Viacom CEO Talks Stephen Colbert's Comedy Central Departure, Paramount Outlook
UPDATED: Philippe Dauman calls "Noah" a bona fide global hit, predicts a good upfront and touts ratings momentum at the company's networks after it reported higher quarterly earnings.
Viacom on Thursday reported improved fiscal second-quarter earnings, but film revenue and profitability declined.
The entertainment conglomerate, led by CEO Philippe Dauman and controlled by chairman Sumner Redstone, also held a bullish earnings conference call for Wall Street analysts. "We are in position for an era of growth," Dauman said on the call.
Viacom reported earnings from continuing operations of $502 million, compared with $481 million in the year-ago period, up 4 percent.
Adjusted for various factors, earnings rose minimally to $482 million. Adjusted earnings per share from continuing operations rose 13 percent from 96 cents to $1.13. Revenue climbed 1 percent to $3.17 billion.
Media networks financials improved, but film revenue and operating income fell. Networks revenue rose 6 percent, with operating income up 9 percent, driven by higher affiliate fees and an advertising revenue gain of 2 percent in the U.S. and 3 percent worldwide.
Film unit revenue fell 12 percent "primarily due to lower carryover revenue from prior period releases." Film operating profit fell 83 percent, with Viacom citing "the number and mix of current fiscal year releases."
Paramount Pictures' film releases in the latest period ended March 31 included Jack Ryan: Shadow Recruit, Paranormal Activity: The Marked Ones and Noah. The Wolf of Wall Street, released at the end of 2013, also continued to contribute to the latest quarter's box-office revenue.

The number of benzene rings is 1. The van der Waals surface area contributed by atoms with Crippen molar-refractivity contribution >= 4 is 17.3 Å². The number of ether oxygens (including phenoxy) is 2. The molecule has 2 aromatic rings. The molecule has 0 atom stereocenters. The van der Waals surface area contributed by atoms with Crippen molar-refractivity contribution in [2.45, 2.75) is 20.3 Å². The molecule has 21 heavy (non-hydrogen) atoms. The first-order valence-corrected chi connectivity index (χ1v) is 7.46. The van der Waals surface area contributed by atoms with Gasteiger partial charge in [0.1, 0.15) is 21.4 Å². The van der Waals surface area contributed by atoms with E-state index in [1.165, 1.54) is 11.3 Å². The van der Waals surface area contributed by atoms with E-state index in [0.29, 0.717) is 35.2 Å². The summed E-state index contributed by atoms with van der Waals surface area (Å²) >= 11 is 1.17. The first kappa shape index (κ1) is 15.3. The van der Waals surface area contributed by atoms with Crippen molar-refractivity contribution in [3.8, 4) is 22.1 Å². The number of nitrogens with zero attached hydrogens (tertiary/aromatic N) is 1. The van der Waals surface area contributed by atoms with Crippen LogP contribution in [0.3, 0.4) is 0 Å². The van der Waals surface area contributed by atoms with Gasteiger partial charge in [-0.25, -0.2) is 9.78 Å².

Dauman called Noah "a bona fide global hit," with big international audiences turning out to see the film. And he touted Paramount's "exciting release slate" for the summer, including Hercules and Teenage Mutant Ninja Turtles.
Discussing the performance of Viacom's various networks, Dauman said Comedy Central has continued to do well and is looking forward to sending off Stephen Colbert, who will take over as the late-night host on CBS for David Letterman next year, "in style." In answer to questions about Comedy Central's future lineup, Dauman said his team was "looking forward to reinventing late-night television again."
The Viacom CEO also lauded 15 consecutive months of ratings improvements at Nickelodeon. In addition to newer hits, SpongeBob SquarePants is "as strong as ever approaching its 15th anniversary," he said.
Meanwhile, VH1 is continuing to rebuild its programming slate with a focus on celebrity-heavy fare, Dauman said. And he proclaimed that "a bold period of reinvention is at hand at MTV," citing three new scripted shows.
Viacom management said that U.S. advertising growth will see mid-single-digit growth in the current quarter. And Dauman predicted a strong upfront advertising market.
In brief opening remarks, Redstone lauded "another successful quarter for Viacom" before introducing Dauman in typically bullish terms as "my good friend, the wisest man I have ever known."
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